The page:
S: Greta did not buy a board for nothing if not for charcuterie.
Apart from my birthday present to Greta the book Platters and Boards, this oh-so-hip food trend actually goes back hundreds of years. Mini history lesson; the word charcuterie originally derives from the French words for “flesh” (chair) and “cooked” (cuit), and was used to designate shops in fifteenth-century France that sold products made from pork. The fundamental methods of curing and preserving basically translate into the basis of a nice board being that you need good high-quality meat products like salami, or else did you even charcuterie?
With fall in full swing, I thought a fall charcuterie was the best way to pay respects to the lingering warmth of summer while welcoming savory seasonal flavors. Plus, it’s about dang time. Advice for the best board? Go local, seasonal, and flavorful. Play around with textures, sweetness and saltiness, crunchy, soft, spreadable, the whole shebang.
Highlights of this seasonal board include the best of fall fruits like Honeycrisp apples, black mission figs, and concord grapes, juxtaposed by the nuttiness of coconut roasted cashews, sweet and spicy glazed walnuts and even homemade, gluten-free crackers plus our friends Simple Mills almond flour crackers.
And don’t think we forgot about the meats and cheeses. We went local with mouth-watering good salami from DeLaurenti’s and sharp Mainland grass-fed cheddar , along with some delicious Trader Joe’s goat gouda. If we had a larger board, Humboldt Fog would no doubt be the center star (spring charcuterie anyone?). Whatever cheese and meats flavor your fancy, go be fancy.
Serves: 3-4 people
cheese, salami, crackers, spiced nuts, balsamic roasted figs, fruit
h o m e m a d e c r a c k e r s
1 large egg
1/4 teaspoon salt
1 3/4 cups almond flour, finely ground
1 Tbsp of dried rosemary
1. Preheat the oven to 350 degrees F.
2. Whisk together one egg, salt, pepper, and any additional spices you may want like rosemary or thyme.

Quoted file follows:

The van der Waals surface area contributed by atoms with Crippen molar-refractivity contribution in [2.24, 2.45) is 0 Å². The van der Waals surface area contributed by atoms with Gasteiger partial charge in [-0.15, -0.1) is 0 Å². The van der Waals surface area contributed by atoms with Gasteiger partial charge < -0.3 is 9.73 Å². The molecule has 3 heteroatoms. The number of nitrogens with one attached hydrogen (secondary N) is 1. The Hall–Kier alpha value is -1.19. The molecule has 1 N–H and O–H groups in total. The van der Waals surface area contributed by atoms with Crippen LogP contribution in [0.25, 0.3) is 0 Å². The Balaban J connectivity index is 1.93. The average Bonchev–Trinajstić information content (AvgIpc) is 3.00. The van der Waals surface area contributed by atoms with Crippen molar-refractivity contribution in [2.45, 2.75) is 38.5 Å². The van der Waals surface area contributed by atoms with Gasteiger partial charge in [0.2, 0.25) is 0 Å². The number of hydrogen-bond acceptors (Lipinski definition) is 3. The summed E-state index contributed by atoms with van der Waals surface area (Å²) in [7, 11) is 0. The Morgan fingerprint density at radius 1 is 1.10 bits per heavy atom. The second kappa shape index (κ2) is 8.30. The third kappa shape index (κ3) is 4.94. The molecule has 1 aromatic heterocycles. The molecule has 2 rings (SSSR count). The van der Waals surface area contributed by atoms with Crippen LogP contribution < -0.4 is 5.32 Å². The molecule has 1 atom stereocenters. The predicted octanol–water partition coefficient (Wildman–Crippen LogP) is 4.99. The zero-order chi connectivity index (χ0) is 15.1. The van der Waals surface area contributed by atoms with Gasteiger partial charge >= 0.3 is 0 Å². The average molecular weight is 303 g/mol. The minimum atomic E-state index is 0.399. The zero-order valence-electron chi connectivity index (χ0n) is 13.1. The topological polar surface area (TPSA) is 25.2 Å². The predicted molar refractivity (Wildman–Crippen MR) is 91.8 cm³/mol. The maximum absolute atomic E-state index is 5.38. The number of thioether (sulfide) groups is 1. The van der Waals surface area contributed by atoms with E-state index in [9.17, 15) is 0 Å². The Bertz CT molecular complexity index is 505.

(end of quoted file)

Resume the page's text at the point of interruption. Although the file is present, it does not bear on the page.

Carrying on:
3. Add the almond flour and stir to make a cohesive dough.
4. Place the dough onto a sheet of parchment paper. Pat it out and top with an additional piece of parchment or plastic wrap. Roll the dough out to about 1/8″ thickness.
5. Remove the top paper and using a pizza wheel or thin knife, cut dough into 1″ squares. Move cut crackers on parchment to the baking sheet.
6. Bake the crackers for 14 to 16 minutes, until they’re light golden brown. The crackers around the perimeter will tend to brown more quickly, so transfer those to a cooling rack and return the pan to the oven to finish baking the remaining center crackers.
7. Let crackers cool completely.
w a l n u t s
1 cup of walnuts
2/3 cup honey
1 tsp chili powder
1 tsp smoked paprika
1 tsp cinnamon
1/4 tsp salt
1. Leave oven on at 350 degrees F.
2. Line a baking tray with parchment paper.
3. In a large bowl, add the chili powder, paprika, cinnamon, and salt to a large bowl and whisk to combine. Set aside.
4. Add honey to a large skillet over medium heat. When the honey melts, add the walnuts to the mixture, turn off heat, and stir until all the walnuts are completely coated.
5. Toss walnuts with spice mix until evenly covered.
6. Use the spatula to separate the walnuts and spread out in a single layer.
7. Place in the oven for 8-10 minutes. Remove from the oven and let the walnuts cool.
8. Break apart any that are stuck together and store in airtight container.
b a l s a m i c f i g s
4 black mission figs
2 tbsp balsamic vinegar
sea salt to taste
1. Keep oven at 350 degrees F.
2. Slice the figs in half lengthways and place on a baking tray cut side up.
3. Pour 1/2 tsp of balsamic onto each fig trying not to let too much run onto the baking tray.
4. Roast for about 7 minutes until the figs are hot through but not dried or shriveled.
5. Take them out of the oven and sprinkle with sea salt to taste.
c r e a t e
Make aesthetically pleasing and overflowing with goodness, then grab a few friends and dig in!
Other ideas for fall charcuterie: prosciutto, toasted baguette, pears, whipped pumpkin feta dip, pumpkin seeds, chai-spiced nuts, brie, etc.